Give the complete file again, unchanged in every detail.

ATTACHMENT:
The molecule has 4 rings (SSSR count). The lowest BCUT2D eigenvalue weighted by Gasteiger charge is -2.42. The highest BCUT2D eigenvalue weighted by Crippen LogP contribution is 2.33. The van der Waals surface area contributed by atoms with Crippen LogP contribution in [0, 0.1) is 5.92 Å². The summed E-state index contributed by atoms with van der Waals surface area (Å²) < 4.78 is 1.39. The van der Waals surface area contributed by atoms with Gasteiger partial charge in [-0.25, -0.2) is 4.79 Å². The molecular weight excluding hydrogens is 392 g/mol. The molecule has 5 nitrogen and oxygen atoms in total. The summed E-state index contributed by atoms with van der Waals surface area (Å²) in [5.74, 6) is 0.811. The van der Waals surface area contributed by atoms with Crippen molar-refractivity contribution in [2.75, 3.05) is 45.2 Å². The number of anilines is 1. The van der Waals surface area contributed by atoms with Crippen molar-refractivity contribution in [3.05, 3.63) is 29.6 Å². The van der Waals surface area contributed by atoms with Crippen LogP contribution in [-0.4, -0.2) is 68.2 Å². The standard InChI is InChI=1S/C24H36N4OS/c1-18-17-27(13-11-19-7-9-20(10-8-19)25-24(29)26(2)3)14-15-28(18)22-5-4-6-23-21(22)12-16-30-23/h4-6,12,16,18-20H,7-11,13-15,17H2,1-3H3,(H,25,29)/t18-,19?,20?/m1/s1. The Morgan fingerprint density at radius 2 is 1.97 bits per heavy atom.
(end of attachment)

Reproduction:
The molecule has 4 rings (SSSR count). The lowest BCUT2D eigenvalue weighted by Gasteiger charge is -2.42. The highest BCUT2D eigenvalue weighted by Crippen LogP contribution is 2.33. The van der Waals surface area contributed by atoms with Crippen LogP contribution in [0, 0.1) is 5.92 Å². The summed E-state index contributed by atoms with van der Waals surface area (Å²) < 4.78 is 1.39. The van der Waals surface area contributed by atoms with Gasteiger partial charge in [-0.25, -0.2) is 4.79 Å². The molecular weight excluding hydrogens is 392 g/mol. The molecule has 5 nitrogen and oxygen atoms in total. The summed E-state index contributed by atoms with van der Waals surface area (Å²) in [5.74, 6) is 0.811. The van der Waals surface area contributed by atoms with Crippen molar-refractivity contribution in [2.75, 3.05) is 45.2 Å². The number of anilines is 1. The van der Waals surface area contributed by atoms with Crippen molar-refractivity contribution in [3.05, 3.63) is 29.6 Å². The van der Waals surface area contributed by atoms with Crippen LogP contribution in [-0.4, -0.2) is 68.2 Å². The standard InChI is InChI=1S/C24H36N4OS/c1-18-17-27(13-11-19-7-9-20(10-8-19)25-24(29)26(2)3)14-15-28(18)22-5-4-6-23-21(22)12-16-30-23/h4-6,12,16,18-20H,7-11,13-15,17H2,1-3H3,(H,25,29)/t18-,19?,20?/m1/s1. The Morgan fingerprint density at radius 2 is 1.97 bits per heavy atom.